New form of glass through molecular entanglement
© Uni Wien / MPI-P
© Uni Wien / MPI-P
Glass materials are ubiquitous in everyday life, ranging from window panes to porcelain espresso cups. Even PET plastic bottles, made of long polymeric molecules, are considered a form of glass. All these examples are produced by rapid cooling of a melt of particles, such as silica in case of windows or polymers in plastic bottles. Their unique properties, such as transparency or tensile strength arise from their microscopic disordered and tightly packed structure. While melted, the particles can move easily past each other or be rearranged by external forces as in glass blowing. However, when cooled down each particle becomes caged by its neighbours rendering the glass solid and resistant to deformation.
About twenty-five years ago, scientists conjectured that yet a new form of glass could exist if the constituent particles are long, flexible and, importantly, cyclic molecules. Such "rings" can thread each other, meaning one ring piercing through the eye of another ring, by which constraining each other’s motion. If many rings are threaded, for one of them to move away a number of other rings must un-thread sequentially to set it free. This takes very long to happen by random thermal fluctuations and therefore the conjectured disordered structure behaves effectively as a solid glass. In contrast to the hypothesis, such a glassy state of ring polymers has not been observed in experiments, possibly due to limited length of the ring polymers that is currently possible to synthesize. In computer simulations, the glass could be induced only by artificially immobilizing a fraction of all the rings in space. Then, naturally, the other rings threaded by the immobile ones could not move. Although appealing, the imposed immobilizing is unlikely to be achieved in practice. It seemed that a real "topological glass", a glass formed by strongly entangled cyclic molecules, remains elusive.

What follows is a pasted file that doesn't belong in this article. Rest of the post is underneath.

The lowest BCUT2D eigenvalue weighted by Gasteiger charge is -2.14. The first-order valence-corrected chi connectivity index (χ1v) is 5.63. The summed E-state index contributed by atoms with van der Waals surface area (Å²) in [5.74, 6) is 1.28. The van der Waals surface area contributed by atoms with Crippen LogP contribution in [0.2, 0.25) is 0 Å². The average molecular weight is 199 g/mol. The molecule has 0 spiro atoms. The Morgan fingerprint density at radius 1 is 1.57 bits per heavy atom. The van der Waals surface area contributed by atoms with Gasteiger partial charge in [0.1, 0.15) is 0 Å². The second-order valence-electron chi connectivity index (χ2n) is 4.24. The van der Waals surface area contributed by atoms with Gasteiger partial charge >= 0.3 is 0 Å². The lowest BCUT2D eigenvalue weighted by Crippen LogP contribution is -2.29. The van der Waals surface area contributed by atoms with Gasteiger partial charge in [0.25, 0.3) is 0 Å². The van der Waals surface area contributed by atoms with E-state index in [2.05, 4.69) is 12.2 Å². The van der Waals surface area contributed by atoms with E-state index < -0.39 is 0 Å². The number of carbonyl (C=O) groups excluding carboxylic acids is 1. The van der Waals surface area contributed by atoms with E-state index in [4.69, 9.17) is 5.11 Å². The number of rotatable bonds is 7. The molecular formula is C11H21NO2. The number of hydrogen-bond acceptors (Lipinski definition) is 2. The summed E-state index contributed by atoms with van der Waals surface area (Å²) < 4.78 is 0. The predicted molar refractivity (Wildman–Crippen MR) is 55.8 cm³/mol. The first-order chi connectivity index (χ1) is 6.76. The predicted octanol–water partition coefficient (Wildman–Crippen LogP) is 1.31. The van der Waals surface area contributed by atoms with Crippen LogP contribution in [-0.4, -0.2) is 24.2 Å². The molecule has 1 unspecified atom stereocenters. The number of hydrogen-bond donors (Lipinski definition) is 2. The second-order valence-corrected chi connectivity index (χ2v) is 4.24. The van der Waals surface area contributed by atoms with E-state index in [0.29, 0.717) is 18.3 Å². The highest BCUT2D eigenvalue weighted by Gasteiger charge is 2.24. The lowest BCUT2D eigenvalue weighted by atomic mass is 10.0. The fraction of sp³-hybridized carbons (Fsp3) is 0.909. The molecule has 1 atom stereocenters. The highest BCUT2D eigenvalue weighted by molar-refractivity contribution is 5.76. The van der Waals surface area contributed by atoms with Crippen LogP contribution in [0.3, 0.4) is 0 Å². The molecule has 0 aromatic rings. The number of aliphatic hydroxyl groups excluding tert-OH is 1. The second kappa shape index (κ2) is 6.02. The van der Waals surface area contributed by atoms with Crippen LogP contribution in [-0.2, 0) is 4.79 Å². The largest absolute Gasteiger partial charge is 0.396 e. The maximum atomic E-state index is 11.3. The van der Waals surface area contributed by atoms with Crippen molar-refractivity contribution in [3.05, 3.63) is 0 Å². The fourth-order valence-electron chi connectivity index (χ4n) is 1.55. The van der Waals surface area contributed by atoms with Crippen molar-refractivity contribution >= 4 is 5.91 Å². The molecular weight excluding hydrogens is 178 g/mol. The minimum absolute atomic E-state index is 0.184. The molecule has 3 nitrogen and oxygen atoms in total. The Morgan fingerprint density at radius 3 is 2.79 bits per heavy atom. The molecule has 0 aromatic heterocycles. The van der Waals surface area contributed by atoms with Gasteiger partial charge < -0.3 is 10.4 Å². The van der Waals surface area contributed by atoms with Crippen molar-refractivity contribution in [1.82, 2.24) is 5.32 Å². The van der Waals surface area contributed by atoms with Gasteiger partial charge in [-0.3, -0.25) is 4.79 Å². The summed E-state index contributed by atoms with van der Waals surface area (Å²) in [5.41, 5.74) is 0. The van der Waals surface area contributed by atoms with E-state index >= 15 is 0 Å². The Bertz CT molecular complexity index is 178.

"We have taken the opposite approach to what has been attempted so far to find a topological glass. Rather than the nonphysical immobilizing of rings, in our simulations we made rings' segments more mobile. We achieve this by forcing parts of the rings to fluctuate more strongly", explains Iurii Chubak, together with Jan Smrek joint first authors from the University of Vienna. "The stronger-than-thermal fluctuations can be realized by incorporating molecular motors, molecules which locally exert forces on the expense of energy. Another option is the synthesis of rings containing segments with enhanced light absorption. Such actively driven rings then thread and entangle so extensively that they practically cannot move past each other. Remarkably, we observe the topological glass at experimentally accessible ring lengths and driving forces", says Jan Smrek, which carried out its work in cooperation with the Max Planck Institute for Polymer Research in Mainz and with support from the Lise Meitner Programme of the Austrian Science Fund FWF.
"This glass is microscopically very distinct from the material of the bottle you typically drink your favorite beverage from. More detailed properties of the active topological glass remain to be uncovered. However, it is already exciting. Not only from the fundamental physics point of view, but also due to the potential applications such as creating a fluid material with reversible vitrification upon light exposure", adds senior author Christos Likos from the Faculty of Physics.
Interestingly, the same basic physical ingredients as in the present active topological glass are found also in the nuclei of living eukaryotic cells. Indeed, the DNA fibers are long uncrossable polymers at high density with active driving due to various molecular motors. "We are aware of the similarities of our simulated system to the nuclei of living cells. However, if the DNA under living conditions could be in the state of the active topological glass, remains an open question", concludes Jan Smrek.
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